Allen, D. (2020). A procedure for determining Japanese loanword status for English words. Vocabulary Learning and Instruction, 9 (1), 73–79. https://doi.org/10.7820/vli.v09.1.Allen.b

VLI 9(1): Stubbe & Nakashima (2020)

Examining Katakana Synform Errors Made by Japanese University Students
Raymond Stubbe (a) and Kosuke Nakashima (b)
(a) Nagasaki University; (b) Hiroshima Institute of Technology
doi: http://dx.doi.org/10.7820/vli.v09.1.stubbe.nakashima
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Laufer (1988) introduced the concept of synform errors, where second
language (L2) learners confuse a word for a different but similar looking
or sounding L2 word. Stubbe and Cochrane (2016) reported that of
1,187 commonly repeated errors on a Japanese to English non-contextual
translation test, 461 were synform errors (39%). This study introduces
the concept of katakana consonant pairing synform errors, where
Japanese learners of English can confuse one English word for another
because some English consonants have no Japanese equivalent, for example,
l and v. Words containing these consonants can be transcribed
into katakana using the closest Japanese consonant sound: r, b, respectively.
This can result in katakana pairings (l-r, v-b), which may lead
to confusion for the Japanese learners. “Vest” may be interpreted as
“best,” for instance. In the present study, English students at one Japanese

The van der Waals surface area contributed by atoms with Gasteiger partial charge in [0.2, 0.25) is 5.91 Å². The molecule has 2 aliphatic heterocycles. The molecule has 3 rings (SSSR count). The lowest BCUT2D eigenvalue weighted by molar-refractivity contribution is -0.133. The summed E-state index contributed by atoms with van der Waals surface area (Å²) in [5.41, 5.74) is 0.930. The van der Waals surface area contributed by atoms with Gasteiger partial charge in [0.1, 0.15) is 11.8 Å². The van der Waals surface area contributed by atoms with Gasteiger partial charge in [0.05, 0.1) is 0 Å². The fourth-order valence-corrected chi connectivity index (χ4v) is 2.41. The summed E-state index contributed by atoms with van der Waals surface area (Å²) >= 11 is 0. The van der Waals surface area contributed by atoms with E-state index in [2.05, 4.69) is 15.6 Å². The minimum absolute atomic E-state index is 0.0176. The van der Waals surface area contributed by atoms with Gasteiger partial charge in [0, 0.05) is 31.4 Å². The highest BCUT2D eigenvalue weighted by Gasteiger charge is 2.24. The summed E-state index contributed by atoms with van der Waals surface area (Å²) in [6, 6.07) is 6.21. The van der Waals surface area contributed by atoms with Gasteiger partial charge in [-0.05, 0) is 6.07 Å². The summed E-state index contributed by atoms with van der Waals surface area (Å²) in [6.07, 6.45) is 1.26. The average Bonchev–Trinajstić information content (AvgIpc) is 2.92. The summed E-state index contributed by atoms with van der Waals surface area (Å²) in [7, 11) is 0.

university (N = 235) were given a Japanese to English non-contextual
translation test containing the lower frequency member of 30 such
katakana pairs (“vest” being a much less frequent word than its pair
“best,” for instance). Thirty words not having a katakana partner (e.g.,
shade) from the same JACET8000 frequency levels were also tested. The
study results suggest that katakana consonant pairing synform errors are
problematic for these Japanese university students. Implications for the
classroom and vocabulary assessment are presented.

translation test; synform errors; katakana; Japanese EFL learners

Stubbe, R. and Nakashima, K. (2020). Examining katakana synform errors made by Japanese university students. Vocabulary Learning and Instruction, 9 (1), 62–72. https://doi.org/10.7820/vli.v09.1.stubbe.nakashima

VLI 9(1): Therova (2020)

General Word Lists: Overview and Evaluation
Dana Therova
The Open University
doi: http://dx.doi.org/10.7820/vli.v09.1.therova
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Vocabulary learning is unarguably one of the sub-goals in every language classroom. The learning and teaching of vocabulary have been transformed by the development of general word lists, providing compilations of the most prevalent vocabulary items used in everyday contexts. These lists have made an invaluable contribution to the field of applied linguistics in terms of both research and pedagogy; they have assisted the learning, teaching and testing of vocabulary; and they have also been widely used in materials development and vocabulary research. However, if they are to be utilised effectively, it is important to understand the characteristics of these word lists. Thus, this article offers a review of the various general word lists presently available with the aim of assisting English as a Foreign Language (EFL)/English as a Second Language (ESL) practitioners in making informed decisions regarding the choice and utility of these word lists in their practices.

Therova, D (2020). General word lists: Overview and evaluation. Vocabulary Learning and Instruction, 9 (1), 51–61. https://doi.org/10.7820/vli.v09.1.therova

VLI 9(1): Allen (2020a)

An Overview and Synthesis of Research on English Loanwords in Japanese
David Allen
Ochanomizu University
doi: http://dx.doi.org/10.7820/vli.v09.1.Allen.a